4. Image titled Fall Asleep Easily (for Teens) Step 4
    Understand the necessity of good sleep. Many teens simply do not understand the importance of a solid sleep schedule. Spend some time educating yourself on why getting enough sleep is important. This could motivate you to work on prioritizing good sleep habits.
    • Getting enough sleep promotes good memory and performance. If you want to succeed academically or at an extracurricular activity, working on your sleep can help.[10]
    • Poor sleep habits can cause irritability and a short temper. Not sleeping well for a long time can affect your relationship with others. If you don't want to alienate friends and significant others, sleeping better can help.[11]

Method 2
Making Lifestyle Changes

  1. Image titled Fall Asleep Easily (for Teens) Step 5
    Incorporate daily activities that promote good sleep. Changing certain daily activities can promote better sleep. Making slight tweaks to your lifestyle can result in your sleeping easier and longer.
    • Do not binge eat before bedtime. Late night snacking can lead to indigestion and other stomach problems that keep you up at night.[12]
    • Exercise. Whether you join a school sport or simply start walking or jogging on your own, exercising in the early afternoon can help you fall asleep faster at night. Be careful, however. Exercising a few hours before bedtime can lead to difficulty sleeping later in the day.[13]
    • Cut back on caffeine. Many sodas and energy drinks popular with teens are loaded with caffeine. Caffeine stays in your system for up to 6 hours after consumption, so having soda or a latte after school can inhibit your ability to sleep at night.[14]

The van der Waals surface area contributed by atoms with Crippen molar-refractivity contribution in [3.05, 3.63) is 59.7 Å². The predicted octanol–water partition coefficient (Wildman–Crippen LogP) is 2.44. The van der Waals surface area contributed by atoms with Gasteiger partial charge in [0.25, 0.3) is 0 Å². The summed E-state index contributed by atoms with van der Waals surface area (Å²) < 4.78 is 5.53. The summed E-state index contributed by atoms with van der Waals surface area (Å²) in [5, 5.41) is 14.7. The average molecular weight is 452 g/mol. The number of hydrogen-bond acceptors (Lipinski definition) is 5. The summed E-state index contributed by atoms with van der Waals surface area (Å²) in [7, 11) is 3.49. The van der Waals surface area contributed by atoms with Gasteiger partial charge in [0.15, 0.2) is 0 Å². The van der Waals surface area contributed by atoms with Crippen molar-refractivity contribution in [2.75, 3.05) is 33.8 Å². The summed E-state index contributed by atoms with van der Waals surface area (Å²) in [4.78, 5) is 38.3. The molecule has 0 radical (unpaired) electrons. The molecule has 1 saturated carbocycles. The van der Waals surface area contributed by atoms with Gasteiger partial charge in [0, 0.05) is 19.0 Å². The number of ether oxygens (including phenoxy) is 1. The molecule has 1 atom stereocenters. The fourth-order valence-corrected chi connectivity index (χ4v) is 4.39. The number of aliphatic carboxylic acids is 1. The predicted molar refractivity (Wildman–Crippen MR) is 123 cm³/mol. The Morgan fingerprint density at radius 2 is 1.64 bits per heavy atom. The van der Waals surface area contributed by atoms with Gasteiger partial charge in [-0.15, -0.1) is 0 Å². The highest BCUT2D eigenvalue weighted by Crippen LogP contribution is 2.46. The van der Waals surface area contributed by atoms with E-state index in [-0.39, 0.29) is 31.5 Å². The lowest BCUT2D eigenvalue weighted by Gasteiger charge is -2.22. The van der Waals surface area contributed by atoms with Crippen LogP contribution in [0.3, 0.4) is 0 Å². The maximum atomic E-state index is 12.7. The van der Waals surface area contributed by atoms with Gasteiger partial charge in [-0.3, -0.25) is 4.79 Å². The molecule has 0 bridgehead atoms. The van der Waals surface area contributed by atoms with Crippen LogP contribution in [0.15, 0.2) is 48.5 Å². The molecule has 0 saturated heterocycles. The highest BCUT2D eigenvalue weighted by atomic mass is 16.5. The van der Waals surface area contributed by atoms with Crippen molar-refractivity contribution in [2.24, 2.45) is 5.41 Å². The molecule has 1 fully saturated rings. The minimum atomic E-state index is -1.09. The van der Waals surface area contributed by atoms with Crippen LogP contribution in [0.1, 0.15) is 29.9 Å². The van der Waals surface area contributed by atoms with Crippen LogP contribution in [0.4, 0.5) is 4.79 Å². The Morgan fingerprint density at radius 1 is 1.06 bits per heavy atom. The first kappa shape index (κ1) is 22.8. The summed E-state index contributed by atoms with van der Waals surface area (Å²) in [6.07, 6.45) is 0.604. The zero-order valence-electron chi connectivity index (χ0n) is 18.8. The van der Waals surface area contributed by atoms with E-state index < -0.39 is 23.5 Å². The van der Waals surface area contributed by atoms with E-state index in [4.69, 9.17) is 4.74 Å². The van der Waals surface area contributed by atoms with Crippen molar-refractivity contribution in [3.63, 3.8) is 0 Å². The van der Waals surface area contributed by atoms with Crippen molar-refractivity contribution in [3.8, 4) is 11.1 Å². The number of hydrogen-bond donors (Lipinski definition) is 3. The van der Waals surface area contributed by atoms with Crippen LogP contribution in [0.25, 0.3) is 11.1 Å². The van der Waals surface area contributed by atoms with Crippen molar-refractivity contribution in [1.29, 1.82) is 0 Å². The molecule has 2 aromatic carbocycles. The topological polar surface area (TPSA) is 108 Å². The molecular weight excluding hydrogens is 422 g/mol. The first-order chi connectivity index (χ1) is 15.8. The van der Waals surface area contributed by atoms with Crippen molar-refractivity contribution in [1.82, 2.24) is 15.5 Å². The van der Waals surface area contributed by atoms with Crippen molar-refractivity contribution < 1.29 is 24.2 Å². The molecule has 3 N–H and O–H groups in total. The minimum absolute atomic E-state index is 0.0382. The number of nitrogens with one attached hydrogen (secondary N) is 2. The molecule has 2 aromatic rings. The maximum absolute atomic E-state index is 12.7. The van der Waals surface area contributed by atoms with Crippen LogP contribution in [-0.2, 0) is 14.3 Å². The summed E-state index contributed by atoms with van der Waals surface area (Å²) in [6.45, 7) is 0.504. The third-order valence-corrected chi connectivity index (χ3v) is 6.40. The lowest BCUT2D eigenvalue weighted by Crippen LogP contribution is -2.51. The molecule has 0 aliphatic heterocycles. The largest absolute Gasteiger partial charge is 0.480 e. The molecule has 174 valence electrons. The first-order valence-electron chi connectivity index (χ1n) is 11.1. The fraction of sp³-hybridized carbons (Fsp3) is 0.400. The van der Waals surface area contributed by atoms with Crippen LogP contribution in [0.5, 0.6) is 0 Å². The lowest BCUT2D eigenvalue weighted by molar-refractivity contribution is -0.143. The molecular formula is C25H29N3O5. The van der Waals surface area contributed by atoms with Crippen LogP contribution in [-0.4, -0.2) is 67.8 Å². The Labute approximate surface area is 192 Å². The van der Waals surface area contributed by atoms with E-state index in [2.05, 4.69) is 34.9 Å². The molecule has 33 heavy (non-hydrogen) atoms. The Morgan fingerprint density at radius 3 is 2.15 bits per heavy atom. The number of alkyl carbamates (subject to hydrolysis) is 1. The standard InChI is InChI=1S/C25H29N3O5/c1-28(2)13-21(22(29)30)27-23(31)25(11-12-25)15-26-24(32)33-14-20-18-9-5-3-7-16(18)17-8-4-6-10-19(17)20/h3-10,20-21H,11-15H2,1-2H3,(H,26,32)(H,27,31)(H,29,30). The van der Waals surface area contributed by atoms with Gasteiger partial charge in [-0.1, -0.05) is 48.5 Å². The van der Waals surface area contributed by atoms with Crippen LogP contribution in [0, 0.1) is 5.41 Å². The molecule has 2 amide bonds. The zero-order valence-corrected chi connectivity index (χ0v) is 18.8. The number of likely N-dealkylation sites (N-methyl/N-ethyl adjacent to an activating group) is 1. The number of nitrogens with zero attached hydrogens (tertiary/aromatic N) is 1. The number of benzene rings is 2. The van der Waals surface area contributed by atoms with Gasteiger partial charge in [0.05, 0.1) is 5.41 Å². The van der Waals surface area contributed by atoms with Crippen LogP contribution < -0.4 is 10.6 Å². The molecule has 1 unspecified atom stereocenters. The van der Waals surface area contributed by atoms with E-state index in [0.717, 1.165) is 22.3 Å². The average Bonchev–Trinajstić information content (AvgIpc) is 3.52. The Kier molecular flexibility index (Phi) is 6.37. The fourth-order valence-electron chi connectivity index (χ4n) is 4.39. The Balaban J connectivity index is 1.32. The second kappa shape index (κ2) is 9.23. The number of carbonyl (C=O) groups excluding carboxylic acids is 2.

• Avoid napping too close to bedtime. If you have to nap, nap for less than an hour and do so early in the afternoon.[15]
  2. Image titled Fall Asleep Easily (for Teens) Step 6
    Do not procrastinate. Oftentimes, teens end up staying up late due to homework. While doing homework in the early evening can actually help with sleep, putting off a math assignment until 9 or 10 o'clock can result in you staying up way too late. Try to make homework a priority earlier in the day.
  3. Image titled Fall Asleep Easily (for Teens) Step 7
    Stay active during the weekends. Sleeping in over the weekends can seriously damage your circadian rhythm. Many teens love to snooze well past noon on weekends, but doing so can result in difficulty getting to bed Sunday night. Find ways to avoid sleeping in on Saturdays and Sundays.
    • Make plans with friends early in the day. Suggest you all go out to breakfast or brunch. Plan a day hike. Decide to go shopping at 11 AM rather than 2 PM.
    • Pick activities you enjoy to do over the weekend. Plan to get up early to take the dog for a walk or read a good book.
    • Plan to do your homework early in the day. This way, you won't worry about having put it off and you'll have motivation to get out of bed early.


  • Make sure your bed and mattress are comfortable. Unsupportive bedding can make sleep difficult.
  • Talk to your parents about wanting to work on your sleep schedule. Their support can really help you stay on track.

Article Info

Categories: Better Sleeping